How to Host a Chili Cook-off


Sure, a hot bowl of chili is delicious at home, but when part of a regulation cook-off, chili-eating becomes a social event.
©iStockphoto.com/TheCrimsonMonkey

For die-hard chili lovers, the meaty, saucy, sometimes spicy meal-in-a-bowl is practically a lifestyle. Few foods boast the contests, cultural links, secret ingredients and prized ancestral recipes that surround chili, and there has recently sprung a twist in the traditional fan-base: It's not just for cowboys anymore.

You can find chili cook-offs in cities all over the country with all types of folks in attendance, from ranchers to hipsters to food critics. They've made their way into restaurants and backyards. Some are serious cooking contests, others mainly an excuse to drink some beer; but no matter the kind of event, there are going to be some common requirements.

Some are obvious: cooking tools, serving bowls and lots of fresh spoons for sampling. If it's a public event, you'll need some posters, maybe a banner.

Somewhat less obvious are the specific rules, regulations and judging guidelines for a traditional chili cook-off. Perhaps the easiest way to host a cook-off is to register with a sanctioning body that provides, for a fee, everything from bowls to official judging sheets. But for hosts who want to keep costs down or just keep it extra casual, it's simple enough to do it yourself.

Here are the basic rules, regulations and judging criteria that will help you host a chili extravaganza. Get ready to turn your party into a cook-off.

First, the rules ...

Chili Cook-off Rules and Guidelines

As any Texas cook will tell you, a chili contest is serious business. You don't just grab a bunch of people, tell them to cook up a batch of their best and call it a cook-off. There are rules for these things.

How many rules depends on the seriousness of the event, of course, but in almost all cases you'll find at least a handful of basic rules, regulations and guidelines, like those spelled out by the International Chili Society (ICS), including:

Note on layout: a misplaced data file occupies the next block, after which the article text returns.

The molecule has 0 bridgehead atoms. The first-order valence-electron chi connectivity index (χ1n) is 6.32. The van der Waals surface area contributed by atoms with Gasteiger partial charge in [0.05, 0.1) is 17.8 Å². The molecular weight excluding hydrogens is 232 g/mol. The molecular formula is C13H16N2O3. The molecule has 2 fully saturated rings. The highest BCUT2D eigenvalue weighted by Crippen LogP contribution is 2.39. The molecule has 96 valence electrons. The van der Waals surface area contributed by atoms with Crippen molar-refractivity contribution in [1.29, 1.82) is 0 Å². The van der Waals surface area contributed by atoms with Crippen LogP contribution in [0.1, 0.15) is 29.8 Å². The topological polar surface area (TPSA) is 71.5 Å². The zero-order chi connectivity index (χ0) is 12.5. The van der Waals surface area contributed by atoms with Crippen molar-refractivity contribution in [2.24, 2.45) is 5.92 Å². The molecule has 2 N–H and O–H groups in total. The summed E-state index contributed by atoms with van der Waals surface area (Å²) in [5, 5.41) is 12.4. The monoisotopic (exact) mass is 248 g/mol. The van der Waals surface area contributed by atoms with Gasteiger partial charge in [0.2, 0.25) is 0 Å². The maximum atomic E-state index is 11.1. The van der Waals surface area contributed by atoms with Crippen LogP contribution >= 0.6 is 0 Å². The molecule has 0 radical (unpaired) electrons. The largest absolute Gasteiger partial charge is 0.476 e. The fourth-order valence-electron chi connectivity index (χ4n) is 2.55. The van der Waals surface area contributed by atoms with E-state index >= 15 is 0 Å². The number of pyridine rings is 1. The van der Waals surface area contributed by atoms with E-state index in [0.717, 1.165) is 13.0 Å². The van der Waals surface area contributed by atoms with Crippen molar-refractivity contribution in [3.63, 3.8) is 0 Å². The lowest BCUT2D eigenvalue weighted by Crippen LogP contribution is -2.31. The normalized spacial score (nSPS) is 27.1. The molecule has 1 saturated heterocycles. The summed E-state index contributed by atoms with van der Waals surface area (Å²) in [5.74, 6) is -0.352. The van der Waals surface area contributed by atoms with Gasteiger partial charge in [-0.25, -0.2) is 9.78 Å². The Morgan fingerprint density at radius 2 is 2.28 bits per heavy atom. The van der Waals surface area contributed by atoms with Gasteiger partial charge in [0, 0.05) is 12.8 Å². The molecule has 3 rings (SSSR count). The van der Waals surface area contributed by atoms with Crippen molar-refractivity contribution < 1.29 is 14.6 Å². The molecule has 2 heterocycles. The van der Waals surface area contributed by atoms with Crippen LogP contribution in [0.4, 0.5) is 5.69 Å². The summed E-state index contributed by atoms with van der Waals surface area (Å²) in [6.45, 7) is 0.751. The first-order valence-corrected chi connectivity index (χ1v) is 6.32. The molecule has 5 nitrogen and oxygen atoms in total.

Defining "chili"

While your three-bean chili might deeply impress the neighbors, don't bring it to an official ICS chili cook-off. There are, according to the ICS, only two kinds of chili, and neither contains beans. Red chili is made with meat, red chili peppers, spices and sauce ingredients; green chili is the same except it has green chili peppers instead of red.

Cooking on-site

While cook-offs typically allow for pre-mixing of spices and the use of pre-cooked, canned tomatoes, competition chili is not pre-made. Ingredients must be combined on-site, and meat may not be pre-cooked in any way.

Time limit

All cooks should have the same amount of time to prepare their entries. Contestants should start cooking at the same time, with a set number of hours to finish before judging starts. The ICS allows three to four hours, for reference.

Chili volume

Contestants should be informed beforehand how much chili they will need to prepare specifically for the judges -- you don't want to run out come official-tasting time!

Anonymity

Entries should be anonymous to prevent any bias (or perceived bias) in judging. In most cook-offs, each entry is assigned a number that appears on the official judging sheet.